School-to-Work Transitions in International Comparison
By Christian Brzinsky-Fay
Tampere University Press
Distributed by Coronet Books Inc.
$82.50 Paper original
On the 28th October 2011, Christian Brzinsky-Fay will defend its dissertation “International Comparison of School-to-Work Transitions” in the Linna building at the University of Tampere. Based on a research overview, certain shortcomings of social science research in this field will be identified, and methodological solutions will be presented.
The transition from school to work is becoming more and more complex in the last decades, reflecting increasing flexibilisation in labour markets. This trend can be observed in many countries, even though to a different extent. The reasons for these disparities can be found mainly on the level of institutional arrangements. Thus, social science is very much engaged in analysing institutional effects on individual outcomes. The major limitations of this research regarding school-to-work transitions are, first, the neglect of periodical character of transitions processes and, second, the complex causal relationships between institutional arrangements and individual outcomes.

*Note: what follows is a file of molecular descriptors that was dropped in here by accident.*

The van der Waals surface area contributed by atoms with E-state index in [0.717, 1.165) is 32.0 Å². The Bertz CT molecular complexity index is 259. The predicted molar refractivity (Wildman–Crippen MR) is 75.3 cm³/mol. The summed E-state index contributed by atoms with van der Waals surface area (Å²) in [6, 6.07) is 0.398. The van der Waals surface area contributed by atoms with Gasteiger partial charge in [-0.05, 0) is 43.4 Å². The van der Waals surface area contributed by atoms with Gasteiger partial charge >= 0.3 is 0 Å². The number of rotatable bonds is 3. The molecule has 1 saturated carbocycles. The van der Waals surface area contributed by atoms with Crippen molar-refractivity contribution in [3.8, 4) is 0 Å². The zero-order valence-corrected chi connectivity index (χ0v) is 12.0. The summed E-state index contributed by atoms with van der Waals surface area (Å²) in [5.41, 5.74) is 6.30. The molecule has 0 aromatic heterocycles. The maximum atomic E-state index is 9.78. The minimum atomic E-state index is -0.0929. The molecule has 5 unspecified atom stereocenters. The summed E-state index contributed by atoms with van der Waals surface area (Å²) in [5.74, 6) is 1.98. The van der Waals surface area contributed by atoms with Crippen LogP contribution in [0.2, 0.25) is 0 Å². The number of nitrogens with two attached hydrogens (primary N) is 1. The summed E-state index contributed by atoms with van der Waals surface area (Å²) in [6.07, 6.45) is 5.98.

The transition from school to work is generally defined as the change from the status ‘education’ to the status ‘employment’ or from the status ‘unemployment’ to ‘employment’. But, because of transition processes’ increasing complexity this is not longer appropriate. Therefore, a new methodological tool is presented, namely ‘sequence analysis’, which is able to explore and reduces this complexity by identifying ideal types of transitions, which provides a basis for further research. Additionally, the analysis of institutional conditions for transition outcomes remains on a very basic level, because researchers only examine net effects of single institutions and not effects of institutions in combination with each other. Here, the application of configurational methods, namely Qualitative Comparative Analysis (QCA), helps to overcome this limitation of analysis.
The application of both methods can help to overcome the limitations of contemporary school-to-work transition research.
Acta Universitatis Tamperensis; 1663
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